In the meantime, Kingdom’s output surged to approximately 10,700,000 b/d – near to an all-time high – overwhelming supply disruptions occurred in Venezuela and Iran, whose oil exports decreased to 1,800,000 b/d in September (-26%).
In September, barrel prices significantly rose at around $4/b. In particular, Brent North Sea oil quality started the negotiations at $78.01/b and closed at $82.75/b, while West Texas Intermediate opened the transactions at $69.64/b, closing at $73.43/b.
Especially, during the first week, both oil benchmarks touched their monthly low respectively, pricing at $76.71/b on September 6th and at $67.45/b on September 7th due to signs that the global market was comfortably supplied despite deepening losses in Venezuela and Iran. Then, oil prices marked a bullish trend, because of the following issues:
1. According to the Energy Information Administration data, U.S. commercial stocks decreased from 401,490,000 barrels on August 31st, to 394,137,000 barrels on September 14th, the lowest since February 2015;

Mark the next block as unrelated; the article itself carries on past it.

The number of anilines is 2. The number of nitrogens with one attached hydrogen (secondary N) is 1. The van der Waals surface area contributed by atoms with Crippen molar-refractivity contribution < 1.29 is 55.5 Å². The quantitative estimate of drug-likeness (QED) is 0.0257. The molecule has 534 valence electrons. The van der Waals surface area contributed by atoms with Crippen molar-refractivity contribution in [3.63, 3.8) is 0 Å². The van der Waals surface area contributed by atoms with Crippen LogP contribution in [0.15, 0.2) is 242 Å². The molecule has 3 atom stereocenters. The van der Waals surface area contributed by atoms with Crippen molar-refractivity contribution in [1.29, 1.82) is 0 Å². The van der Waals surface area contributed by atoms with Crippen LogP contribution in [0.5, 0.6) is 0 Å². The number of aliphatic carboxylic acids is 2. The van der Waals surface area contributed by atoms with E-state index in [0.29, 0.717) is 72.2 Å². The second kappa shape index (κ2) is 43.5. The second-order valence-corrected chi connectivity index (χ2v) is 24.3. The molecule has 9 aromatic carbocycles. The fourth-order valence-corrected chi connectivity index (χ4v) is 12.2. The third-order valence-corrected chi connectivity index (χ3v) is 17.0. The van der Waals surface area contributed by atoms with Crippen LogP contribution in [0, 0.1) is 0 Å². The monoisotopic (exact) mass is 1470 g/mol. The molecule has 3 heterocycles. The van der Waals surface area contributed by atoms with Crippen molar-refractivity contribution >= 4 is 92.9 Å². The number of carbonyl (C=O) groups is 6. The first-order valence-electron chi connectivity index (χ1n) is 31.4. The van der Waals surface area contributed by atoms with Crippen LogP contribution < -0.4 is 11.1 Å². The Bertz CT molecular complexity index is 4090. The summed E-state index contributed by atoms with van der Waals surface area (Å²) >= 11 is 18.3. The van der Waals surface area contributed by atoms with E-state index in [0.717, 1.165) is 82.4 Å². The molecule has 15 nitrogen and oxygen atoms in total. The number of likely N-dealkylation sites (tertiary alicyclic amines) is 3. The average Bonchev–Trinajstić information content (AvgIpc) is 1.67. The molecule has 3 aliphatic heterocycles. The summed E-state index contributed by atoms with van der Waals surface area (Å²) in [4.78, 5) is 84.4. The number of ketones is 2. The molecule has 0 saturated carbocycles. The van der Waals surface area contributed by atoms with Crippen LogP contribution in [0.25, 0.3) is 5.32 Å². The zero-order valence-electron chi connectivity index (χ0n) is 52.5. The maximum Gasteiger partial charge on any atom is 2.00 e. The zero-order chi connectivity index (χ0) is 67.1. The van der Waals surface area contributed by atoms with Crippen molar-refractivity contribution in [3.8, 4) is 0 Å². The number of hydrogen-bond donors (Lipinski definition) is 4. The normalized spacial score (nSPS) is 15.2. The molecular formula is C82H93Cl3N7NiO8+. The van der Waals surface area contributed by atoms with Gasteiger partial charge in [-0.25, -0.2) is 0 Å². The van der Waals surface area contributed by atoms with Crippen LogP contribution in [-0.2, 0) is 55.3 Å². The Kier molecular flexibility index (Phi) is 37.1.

2. After having hit a new record high at around 11,100,000 b/d, the U.S. unconventional oil output is forecast to stop increasing. The EIA slashed the estimates for the 2018/19 production growth;
3. The U.S. sanctions imposed to Iran in May 2018, which are still decreasing the Iranian oil exports, despite the fact that they will not come into force until November 4th.
In the wake of the OPEC + meeting held in Algiers on September 22nd/23rd, the European and Asian benchmark and the American grade reached their 4-year high on September 28th because the OPEC + group – led by Saudi Arabia and Russia – decided not to increase oil supply without paying any attention to the U.S. President numerous suggestions to do so.